February 6, 2012
Type 2 Blood Glucose Testing Problems
When two people you respect write about the same topic with seemingly opposing viewpoints, it really can make you scratch your head. Gretchen Becker first covered this and I was in full agreement with her. Her blog is here. Then David Mendosa covered the same study on February 3 here.
Gretchen's statement, “Here we go again! It seems that every few years another group announces that blood glucose (BG) testing strips aren't useful in patients with type 2 diabetes who don't take insulin.” This is an explanation often faced by people with type 2 diabetes not on insulin.
David's statement, “A big new review shows that people who don’t use insulin are wasting their time and money when they test their blood glucose.” This is something that got me to thinking and rereading both blogs very carefully. Both statements seem to be heading in the same direction.
After reading and rereading both blogs about this study in done in Europe, it is important to understand that the same types of studies are done in North America. The governments in Europe, Canada, and the USA, plus the medical insurance companies in the USA are all looking for ways to lower costs.
What should offend every person with type 2 about these studies is they use the term SMBG (self-monitoring of blood glucose) as if it were the culprit. They then state that blood glucose testing is a waste of time and resources. What they omit is that the medical professions in all countries are lax in giving patients the education necessary to understand how to use the blood glucose readings. They provide very little in guidance to their patients for proper decision making when looking at blood glucose readings.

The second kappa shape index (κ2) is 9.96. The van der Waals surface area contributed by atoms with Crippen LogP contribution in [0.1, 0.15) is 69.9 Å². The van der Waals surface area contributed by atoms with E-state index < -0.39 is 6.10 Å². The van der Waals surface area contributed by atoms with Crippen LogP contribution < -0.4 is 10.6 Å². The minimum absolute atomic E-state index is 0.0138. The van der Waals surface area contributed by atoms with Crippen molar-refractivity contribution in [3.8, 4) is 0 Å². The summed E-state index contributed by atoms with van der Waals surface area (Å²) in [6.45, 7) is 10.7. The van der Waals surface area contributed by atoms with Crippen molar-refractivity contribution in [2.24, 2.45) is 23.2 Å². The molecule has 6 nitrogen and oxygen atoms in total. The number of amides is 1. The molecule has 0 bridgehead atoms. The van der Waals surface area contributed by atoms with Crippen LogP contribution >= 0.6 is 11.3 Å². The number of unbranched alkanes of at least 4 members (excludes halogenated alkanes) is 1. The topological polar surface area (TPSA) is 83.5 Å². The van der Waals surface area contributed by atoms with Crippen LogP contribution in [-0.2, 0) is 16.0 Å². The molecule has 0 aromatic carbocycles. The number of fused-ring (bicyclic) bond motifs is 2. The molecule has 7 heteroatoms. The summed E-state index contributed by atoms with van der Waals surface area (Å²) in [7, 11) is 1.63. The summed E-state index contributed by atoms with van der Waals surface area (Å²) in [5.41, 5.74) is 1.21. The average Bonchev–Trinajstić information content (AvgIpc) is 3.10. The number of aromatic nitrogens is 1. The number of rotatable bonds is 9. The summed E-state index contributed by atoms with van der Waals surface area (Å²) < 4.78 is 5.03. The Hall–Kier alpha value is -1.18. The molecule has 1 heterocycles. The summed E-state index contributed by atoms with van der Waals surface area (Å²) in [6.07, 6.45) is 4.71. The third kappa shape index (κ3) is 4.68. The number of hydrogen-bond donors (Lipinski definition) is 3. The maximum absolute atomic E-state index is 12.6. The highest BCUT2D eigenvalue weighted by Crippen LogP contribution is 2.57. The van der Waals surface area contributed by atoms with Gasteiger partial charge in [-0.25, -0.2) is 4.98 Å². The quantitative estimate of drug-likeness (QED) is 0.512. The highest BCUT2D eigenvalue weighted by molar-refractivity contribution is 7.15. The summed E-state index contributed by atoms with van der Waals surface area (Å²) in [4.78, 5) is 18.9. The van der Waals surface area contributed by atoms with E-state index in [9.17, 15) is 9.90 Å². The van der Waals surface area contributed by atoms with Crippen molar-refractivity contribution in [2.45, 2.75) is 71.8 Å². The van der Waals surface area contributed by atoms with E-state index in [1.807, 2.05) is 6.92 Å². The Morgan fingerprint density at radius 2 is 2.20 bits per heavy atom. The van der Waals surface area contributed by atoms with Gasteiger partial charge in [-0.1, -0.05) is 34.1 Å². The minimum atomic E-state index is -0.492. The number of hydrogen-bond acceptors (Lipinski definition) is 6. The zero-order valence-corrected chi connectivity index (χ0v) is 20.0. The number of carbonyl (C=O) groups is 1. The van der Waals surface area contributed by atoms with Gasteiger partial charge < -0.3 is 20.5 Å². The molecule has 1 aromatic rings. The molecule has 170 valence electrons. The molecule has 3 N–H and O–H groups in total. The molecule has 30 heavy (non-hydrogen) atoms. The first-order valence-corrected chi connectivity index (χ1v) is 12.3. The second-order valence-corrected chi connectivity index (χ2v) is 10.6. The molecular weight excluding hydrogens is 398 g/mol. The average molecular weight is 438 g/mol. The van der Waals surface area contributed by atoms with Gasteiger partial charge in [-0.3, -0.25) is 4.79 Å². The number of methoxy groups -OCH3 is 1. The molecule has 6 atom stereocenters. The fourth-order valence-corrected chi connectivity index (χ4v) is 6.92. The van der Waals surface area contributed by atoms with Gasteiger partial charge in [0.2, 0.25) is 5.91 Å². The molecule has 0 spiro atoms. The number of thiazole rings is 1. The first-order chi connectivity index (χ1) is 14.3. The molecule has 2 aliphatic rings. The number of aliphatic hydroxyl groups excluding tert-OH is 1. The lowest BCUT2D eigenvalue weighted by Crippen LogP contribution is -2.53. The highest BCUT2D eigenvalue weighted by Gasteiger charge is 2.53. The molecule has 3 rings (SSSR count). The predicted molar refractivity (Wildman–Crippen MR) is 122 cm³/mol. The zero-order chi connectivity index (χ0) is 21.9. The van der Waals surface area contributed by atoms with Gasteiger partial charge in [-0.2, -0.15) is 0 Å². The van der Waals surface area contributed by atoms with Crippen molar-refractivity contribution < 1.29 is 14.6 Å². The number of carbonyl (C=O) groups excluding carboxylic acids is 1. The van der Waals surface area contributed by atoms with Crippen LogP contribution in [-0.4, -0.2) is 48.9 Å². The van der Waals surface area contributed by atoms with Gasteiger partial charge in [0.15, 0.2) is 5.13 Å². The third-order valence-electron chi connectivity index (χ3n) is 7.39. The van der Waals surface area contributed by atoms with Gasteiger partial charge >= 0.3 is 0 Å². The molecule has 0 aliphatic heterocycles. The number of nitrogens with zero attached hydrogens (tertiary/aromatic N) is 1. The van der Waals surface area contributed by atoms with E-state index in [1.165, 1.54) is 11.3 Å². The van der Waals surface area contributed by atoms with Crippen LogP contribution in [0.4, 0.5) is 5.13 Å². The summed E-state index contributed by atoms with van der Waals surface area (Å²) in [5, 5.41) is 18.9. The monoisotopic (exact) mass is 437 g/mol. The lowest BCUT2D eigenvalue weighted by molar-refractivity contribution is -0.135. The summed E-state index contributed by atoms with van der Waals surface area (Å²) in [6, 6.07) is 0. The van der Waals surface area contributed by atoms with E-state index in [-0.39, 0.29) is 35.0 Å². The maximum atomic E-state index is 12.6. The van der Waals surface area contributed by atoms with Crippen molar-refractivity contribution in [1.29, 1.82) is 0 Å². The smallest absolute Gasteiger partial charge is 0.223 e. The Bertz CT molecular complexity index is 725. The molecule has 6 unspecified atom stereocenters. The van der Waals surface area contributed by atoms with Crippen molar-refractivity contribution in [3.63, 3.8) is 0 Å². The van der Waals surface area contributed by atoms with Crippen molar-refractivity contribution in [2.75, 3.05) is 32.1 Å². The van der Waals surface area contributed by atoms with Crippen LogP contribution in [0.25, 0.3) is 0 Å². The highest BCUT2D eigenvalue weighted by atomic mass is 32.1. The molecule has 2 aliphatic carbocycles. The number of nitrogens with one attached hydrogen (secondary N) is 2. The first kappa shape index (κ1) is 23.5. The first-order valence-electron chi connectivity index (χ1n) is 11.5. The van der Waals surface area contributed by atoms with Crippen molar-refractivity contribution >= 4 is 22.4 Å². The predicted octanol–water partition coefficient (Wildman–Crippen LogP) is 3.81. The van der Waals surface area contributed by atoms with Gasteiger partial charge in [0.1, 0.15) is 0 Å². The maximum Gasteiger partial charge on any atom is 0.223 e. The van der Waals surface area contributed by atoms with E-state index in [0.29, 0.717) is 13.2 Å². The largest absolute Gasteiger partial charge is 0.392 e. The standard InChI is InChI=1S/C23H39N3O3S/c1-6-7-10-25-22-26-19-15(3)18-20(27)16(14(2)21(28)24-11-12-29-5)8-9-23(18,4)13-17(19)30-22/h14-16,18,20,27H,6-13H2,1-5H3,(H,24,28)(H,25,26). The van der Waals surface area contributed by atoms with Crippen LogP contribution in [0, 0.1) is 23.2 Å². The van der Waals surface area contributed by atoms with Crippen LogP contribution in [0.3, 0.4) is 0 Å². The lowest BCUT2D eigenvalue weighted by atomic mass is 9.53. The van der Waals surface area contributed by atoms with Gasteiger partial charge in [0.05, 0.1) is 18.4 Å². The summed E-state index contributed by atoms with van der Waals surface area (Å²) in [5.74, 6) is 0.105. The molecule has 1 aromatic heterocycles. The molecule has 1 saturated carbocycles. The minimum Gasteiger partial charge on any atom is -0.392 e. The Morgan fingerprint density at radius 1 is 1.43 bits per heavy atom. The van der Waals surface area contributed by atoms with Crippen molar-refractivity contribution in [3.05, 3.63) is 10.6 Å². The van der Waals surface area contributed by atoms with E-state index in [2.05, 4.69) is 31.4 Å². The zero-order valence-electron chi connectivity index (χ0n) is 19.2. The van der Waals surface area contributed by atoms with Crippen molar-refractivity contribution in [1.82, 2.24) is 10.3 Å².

Some of us around the world have been fortunate to receive some education in what to do with our blood glucose test results. Others have been able to research online and self-educate themselves. It is knowing how to adjust diet and exercise to keep blood glucose levels as close to normal as possible that gives meaning to testing. The readings are truly of no value unless you know what to do to bring high readings down and how different foods affect your blood glucose levels. This also applies to preventing lows and all extreme highs and lows.
In essence, you need to become your own science experiment with yourself as your own lab rat or mouse. This is where the challenge is and where learning how diet and exercise affect your blood glucose proves knowledge can be very powerful. There are many factors like general health, other diseases, mental or medical conditions can make this even more of a challenge.
This discussion is for those people not using insulin. So read both blogs and you will see that they are in agreement. They have stated that education is the power in knowing how to use blood glucose readings to adjust diet and exercise and possible other lifestyle adjustments for better health.